One in a Million

I am nothing if not unconventional. 

My boys are at a difficult age, starting out from the cosseted world of education and trying to make it in the world of business and employment.   School has equipped them with knowledge about many things but not yet how to be The One; the one who stands out from the rest.   I am not sure where that will be learnt.  I suspect the same place as I learned; in the hard competitive university of life.

I have never really conformed to  being a normal person.  I struggle to follow the expected norm from childhood  and in my life since.  I have often felt alone working in a very male orientated world where I slowly erode the pre-conceptions of being a woman to becoming accepted and welcomed.   This is probably a hang up from not being able to study mechanical engineering at university when I was in a very antiquated convent school with my limited options of  nun, nurse, teacher or if I had to housewife.

Only this week I had to rely on my individuality to win a new contract.  Being self-employed and running my own businesses on and off over the years I have been on the receiving end of copious job applications and interviews.  Each time I look for that spark of individuality that says this person is different and I can work well with.   I hope my boys will realise they need to stand out from the norm and bring that extra something.

My first job interview was not what I expected at all.  We were only 16 when my best friend from school was persuaded by her mother to unwillingly apply for a Saturday job at a  well-known electrical retailers.   She was not happy about it and her mother asked me to accompany her to the interview.  If only to calm her down and make sure she got there ok.   I was happy to oblige grateful it was not me being pushed to get a job so young.

We sat in the waiting room, her quietly fuming at her mother and me trying to reassure her that it was just a meeting.   She got called in and I sat twiddling my fingers waiting, chatting to people who walked by, knowing we had enough money for a hot chocolate but with careful budgeting we could indulge in a cake before catching the bus home.   She came out and I stood to leave with her. The interviewer asked me to go in for chat.   Reluctant to be involved and really not wanting a job Saturday or otherwise I was adamant I did not want to.  My friend encouraged me and the lady suggested I came in and saw it as a learning experience in case I ever needed to attend an interview.

They were right of course it was all about learning and experiences.  I went in, chatted amiably telling them all about me and my plans for the future, left my phone number and off we went for the promised drink.   By the time I got home I was met by a very bemused mother who told me I had a job starting the following Saturday.   Why had I not told her that was I was going; simply because I had not planned to?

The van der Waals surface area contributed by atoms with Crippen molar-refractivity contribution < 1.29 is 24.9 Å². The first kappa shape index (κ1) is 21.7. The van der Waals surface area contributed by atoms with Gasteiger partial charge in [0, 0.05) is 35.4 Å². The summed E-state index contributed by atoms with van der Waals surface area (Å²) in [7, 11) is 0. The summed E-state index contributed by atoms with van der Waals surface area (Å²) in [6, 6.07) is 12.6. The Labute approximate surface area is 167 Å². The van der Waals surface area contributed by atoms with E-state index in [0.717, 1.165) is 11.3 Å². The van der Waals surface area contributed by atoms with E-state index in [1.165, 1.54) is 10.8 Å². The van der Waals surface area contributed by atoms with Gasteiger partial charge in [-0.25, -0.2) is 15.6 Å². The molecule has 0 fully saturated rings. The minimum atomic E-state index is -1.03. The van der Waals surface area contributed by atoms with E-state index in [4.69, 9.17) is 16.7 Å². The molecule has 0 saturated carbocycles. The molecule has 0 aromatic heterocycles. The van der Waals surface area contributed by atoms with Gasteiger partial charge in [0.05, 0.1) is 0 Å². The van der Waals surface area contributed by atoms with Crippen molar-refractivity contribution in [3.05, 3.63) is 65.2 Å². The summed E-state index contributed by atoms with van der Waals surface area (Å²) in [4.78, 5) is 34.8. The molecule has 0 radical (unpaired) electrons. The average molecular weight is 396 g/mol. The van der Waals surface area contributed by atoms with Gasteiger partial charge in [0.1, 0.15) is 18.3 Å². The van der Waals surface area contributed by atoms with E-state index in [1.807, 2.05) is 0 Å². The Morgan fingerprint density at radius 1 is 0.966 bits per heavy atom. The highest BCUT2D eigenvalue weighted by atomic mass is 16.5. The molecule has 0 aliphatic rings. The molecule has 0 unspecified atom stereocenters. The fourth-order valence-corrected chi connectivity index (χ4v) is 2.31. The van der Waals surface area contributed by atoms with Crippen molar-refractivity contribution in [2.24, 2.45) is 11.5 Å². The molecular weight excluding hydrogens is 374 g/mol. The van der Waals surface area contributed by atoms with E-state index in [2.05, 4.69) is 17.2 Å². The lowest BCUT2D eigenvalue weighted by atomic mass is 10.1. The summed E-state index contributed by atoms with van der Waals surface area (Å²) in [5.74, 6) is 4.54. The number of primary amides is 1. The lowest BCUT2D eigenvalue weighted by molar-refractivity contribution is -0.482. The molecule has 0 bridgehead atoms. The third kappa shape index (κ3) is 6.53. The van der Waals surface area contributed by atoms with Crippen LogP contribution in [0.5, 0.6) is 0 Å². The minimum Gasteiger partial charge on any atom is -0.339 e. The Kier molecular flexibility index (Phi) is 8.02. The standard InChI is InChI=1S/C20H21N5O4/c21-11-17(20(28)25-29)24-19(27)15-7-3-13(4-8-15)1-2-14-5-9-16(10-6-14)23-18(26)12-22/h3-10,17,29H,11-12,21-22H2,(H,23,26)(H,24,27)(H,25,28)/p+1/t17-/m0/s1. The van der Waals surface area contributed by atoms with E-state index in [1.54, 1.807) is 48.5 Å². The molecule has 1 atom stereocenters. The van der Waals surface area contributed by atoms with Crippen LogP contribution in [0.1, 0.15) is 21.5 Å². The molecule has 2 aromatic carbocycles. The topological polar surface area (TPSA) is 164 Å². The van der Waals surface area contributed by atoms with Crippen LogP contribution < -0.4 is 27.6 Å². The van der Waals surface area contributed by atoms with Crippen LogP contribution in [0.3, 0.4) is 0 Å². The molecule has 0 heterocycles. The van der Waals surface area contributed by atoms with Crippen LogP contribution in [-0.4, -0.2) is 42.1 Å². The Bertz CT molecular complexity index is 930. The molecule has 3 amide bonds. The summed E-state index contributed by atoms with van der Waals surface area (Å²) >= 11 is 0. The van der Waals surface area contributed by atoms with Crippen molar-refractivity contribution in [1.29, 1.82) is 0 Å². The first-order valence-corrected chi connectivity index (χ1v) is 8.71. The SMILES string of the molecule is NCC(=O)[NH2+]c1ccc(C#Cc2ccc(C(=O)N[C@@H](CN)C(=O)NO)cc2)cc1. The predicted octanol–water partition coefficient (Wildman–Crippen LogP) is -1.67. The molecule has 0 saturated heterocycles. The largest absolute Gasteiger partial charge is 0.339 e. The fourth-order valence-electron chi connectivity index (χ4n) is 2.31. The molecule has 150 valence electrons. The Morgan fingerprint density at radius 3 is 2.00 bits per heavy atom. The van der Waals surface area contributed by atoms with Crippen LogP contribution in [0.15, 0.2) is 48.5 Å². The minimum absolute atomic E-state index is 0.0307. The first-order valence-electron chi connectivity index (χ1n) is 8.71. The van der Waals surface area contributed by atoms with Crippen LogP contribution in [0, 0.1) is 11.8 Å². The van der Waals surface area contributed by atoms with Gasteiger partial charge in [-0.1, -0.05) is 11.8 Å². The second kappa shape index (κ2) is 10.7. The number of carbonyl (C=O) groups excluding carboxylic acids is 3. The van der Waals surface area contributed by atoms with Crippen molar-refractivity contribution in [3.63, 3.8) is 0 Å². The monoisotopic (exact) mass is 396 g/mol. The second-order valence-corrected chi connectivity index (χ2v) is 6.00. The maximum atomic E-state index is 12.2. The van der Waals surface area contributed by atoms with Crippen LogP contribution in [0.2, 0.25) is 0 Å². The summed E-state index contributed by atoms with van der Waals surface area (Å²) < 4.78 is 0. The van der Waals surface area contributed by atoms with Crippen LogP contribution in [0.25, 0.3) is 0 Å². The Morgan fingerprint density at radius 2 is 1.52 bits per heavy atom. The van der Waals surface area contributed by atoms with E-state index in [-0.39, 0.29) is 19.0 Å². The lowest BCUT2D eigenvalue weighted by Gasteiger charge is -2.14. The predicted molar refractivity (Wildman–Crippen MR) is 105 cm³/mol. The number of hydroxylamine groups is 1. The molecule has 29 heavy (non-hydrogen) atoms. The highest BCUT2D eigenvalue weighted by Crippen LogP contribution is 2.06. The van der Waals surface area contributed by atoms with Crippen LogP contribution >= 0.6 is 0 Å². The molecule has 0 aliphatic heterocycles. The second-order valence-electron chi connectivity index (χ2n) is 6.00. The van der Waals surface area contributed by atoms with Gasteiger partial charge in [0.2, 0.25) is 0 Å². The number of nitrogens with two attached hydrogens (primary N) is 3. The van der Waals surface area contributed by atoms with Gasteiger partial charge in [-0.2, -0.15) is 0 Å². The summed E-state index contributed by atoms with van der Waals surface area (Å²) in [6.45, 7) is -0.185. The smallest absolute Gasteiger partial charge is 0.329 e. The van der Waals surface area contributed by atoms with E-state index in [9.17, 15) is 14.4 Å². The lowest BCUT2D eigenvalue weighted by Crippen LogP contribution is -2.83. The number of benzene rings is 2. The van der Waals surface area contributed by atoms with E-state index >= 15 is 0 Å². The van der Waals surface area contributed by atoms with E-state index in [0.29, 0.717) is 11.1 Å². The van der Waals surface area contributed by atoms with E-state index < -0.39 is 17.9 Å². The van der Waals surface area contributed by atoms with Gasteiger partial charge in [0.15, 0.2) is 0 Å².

Needless to say I did take the job and worked for a couple of years till I went off to nursing college.  My friend and I remained close friends.  She found a Saturday job in a small textile shop which gave her much needed discounts to feed her dressmaking passion.   She left college to work full time in the shop and later moved into the management of the chain of shops developing the career she craved.   Her mother did not hold it against me, at least her daughter had gone for the interview and when the right job came along she had that experience to fall back on.

I had not known it then but that was going to be a template for my working life, none of my jobs have I got through formal methods.   A night in a London Wine bar meeting a complete stranger is probably not one I would advocate for the youth of today, but I had heard about it word of mouth and I loved the very unconventional secretarial job that followed that interview.

What was particularly unusual about this week was I wasn’t looking for the job but it all seemed to fall into place and I ended up with a new contract.   I asked him  why me.

“ there were so many applicants, but yours was different,  fast and efficient then you pushed me for a trial.  Your knowledge and understanding of the subject contractmeans that I don’t have to spend time explaining complicated terminology and you already have the equipment”.

To me it is obvious if I don’t understand the work, however lovely, however wonderful the job is, it will not work out.

When the next contract comes up for grabs will I use the same tactics.  Not exactly, I have no doubt I will approach it in the same unconventional way, however each contract is individual and the preliminary research could well lead me to a completely different point of commonality for us to work from. Some I might resort to basic knowledge, some I might have to resort to a touch of moral massaging and there will be some that I need to just be capable.   How do I impart my individuality and difference to my children?   How do I make them realise that being the same is sometimes not enough?  They will always be for me but how do I make them one in a million ready for the working world?

So to the business of writing, and again I am delighted to have a photo and caption in this week’s “that’s life” magazine helping me a little towards this years writing school experience.

Memories is out with a beta reader (someone going through looking for continuity, grammar and probably spelling) who I hope is going to use a gentle red pen as she reads and re-writes it.  It is such a complicated time line for the story that I need to be sure it works in real time and I am hoping that she will still enjoy the story.


Have a look at what I am up to with my food blog at Tea Time Treats.

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